I’m really excited about the next two weeks of summer school. Yes, I am a teacher who is VERY excited about teaching summer school.
I started playing the game Tiny Tower on the iPad during the last week of May. It’s addicting, so I don’t encourage you to play it. . . .unless you are wanting to learn something. I looked at the game and tried to figure out a way to play the game in school (without 1:1 iPads) and teach from it. Then my principal Mrs. Wendy Moore (@wlbmoore on Twitter) asked me to teach a
session of summer school. I was ecstatic! I knew what I wanted to teach!
Students would have time to build their virtual tower each morning. They need to use coins and bucks earned in the game to build more floors to their building as well as stock the businesses with goods to sell. Residential floors house 5
bitizens (the characters in the game) and each business (food, service, recreation, retail, creative) floor uses 3 residents to run the store. Instantly you can see how building your tower and making sure your bitizens have a place to work and all businesses are fully staffed can be difficult to do.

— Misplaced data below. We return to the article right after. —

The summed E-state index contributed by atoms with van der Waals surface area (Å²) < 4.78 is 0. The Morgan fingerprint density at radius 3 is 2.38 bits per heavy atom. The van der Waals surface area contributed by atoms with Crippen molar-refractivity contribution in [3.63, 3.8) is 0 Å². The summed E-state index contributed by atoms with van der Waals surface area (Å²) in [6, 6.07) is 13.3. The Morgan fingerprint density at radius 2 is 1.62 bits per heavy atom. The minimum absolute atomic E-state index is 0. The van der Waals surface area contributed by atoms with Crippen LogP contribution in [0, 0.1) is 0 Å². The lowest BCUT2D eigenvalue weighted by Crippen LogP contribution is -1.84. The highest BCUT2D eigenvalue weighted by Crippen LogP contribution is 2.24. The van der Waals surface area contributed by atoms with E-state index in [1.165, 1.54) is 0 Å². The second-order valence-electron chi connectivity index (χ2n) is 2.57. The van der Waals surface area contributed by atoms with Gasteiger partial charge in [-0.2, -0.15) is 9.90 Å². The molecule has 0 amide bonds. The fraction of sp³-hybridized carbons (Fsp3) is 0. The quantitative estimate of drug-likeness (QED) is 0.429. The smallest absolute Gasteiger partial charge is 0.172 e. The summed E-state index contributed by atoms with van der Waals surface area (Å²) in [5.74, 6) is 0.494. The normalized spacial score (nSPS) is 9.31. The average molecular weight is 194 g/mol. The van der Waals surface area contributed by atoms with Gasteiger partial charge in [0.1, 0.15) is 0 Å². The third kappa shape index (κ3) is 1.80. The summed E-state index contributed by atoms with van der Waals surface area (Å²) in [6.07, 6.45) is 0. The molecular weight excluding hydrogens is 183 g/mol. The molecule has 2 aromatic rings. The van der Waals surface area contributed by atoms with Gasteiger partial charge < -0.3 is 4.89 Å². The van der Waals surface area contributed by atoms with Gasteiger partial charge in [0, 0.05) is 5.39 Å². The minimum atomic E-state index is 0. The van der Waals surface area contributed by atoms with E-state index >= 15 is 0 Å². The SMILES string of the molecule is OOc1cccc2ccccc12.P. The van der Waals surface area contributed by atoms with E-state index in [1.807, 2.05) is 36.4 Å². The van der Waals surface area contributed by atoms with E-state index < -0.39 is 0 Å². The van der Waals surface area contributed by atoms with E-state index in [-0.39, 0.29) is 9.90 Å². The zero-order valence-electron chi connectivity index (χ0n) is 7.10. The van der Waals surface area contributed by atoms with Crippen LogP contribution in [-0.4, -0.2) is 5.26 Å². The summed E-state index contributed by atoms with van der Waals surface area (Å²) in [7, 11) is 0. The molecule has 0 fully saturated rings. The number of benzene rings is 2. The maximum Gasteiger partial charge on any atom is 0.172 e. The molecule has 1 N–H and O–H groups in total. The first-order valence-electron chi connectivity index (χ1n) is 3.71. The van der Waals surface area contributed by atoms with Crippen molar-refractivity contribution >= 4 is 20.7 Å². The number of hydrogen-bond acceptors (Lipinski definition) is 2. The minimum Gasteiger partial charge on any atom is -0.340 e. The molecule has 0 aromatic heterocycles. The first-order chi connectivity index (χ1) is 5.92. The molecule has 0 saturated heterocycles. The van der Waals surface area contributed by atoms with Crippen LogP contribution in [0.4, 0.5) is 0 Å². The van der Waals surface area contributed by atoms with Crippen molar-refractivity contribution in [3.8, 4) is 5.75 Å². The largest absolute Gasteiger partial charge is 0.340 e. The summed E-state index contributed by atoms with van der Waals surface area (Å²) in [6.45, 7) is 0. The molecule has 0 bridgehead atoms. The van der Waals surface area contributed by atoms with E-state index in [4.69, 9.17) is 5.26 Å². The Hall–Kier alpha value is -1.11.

Another part of the day will be to build skyscrapers out of craft sticks and glue. The students are being given a budget of $800 (can earn more by various tasks) to build a skyscraper in groups. Craft sticks come in bundles of 50 ($100), 20 ($50), and different colors for various prices depending on availability.
The only stipulation is the that tower must be at least 20 centimeters tall. At the end of next week there will be a prize for the team who builds the tallest, the team who builds the strongest (text books will be placed on until it collapses), and which team has the most money left over. There will also be a prize for the overall winner based off of those three criteria. (formula is still being worked out)
The remaining time of the mornings will be spent discussing the history of skyscrapers. The building boom of the early 1900s, the architecture of tall buildings, as well as failures of some buildings. Most of these students (grades 6-8) have never seen a skyscraper, so figuring out the height of a building and then laying it flat with students at the top and bottom to understand how tall of them are will happen on Friday.
Students will also be discussing budgets of daily life as well as businesses. Money doesn’t just fall in your lap, so we have to figure out the differences of wants and needs. What do we do with money and how do we budget?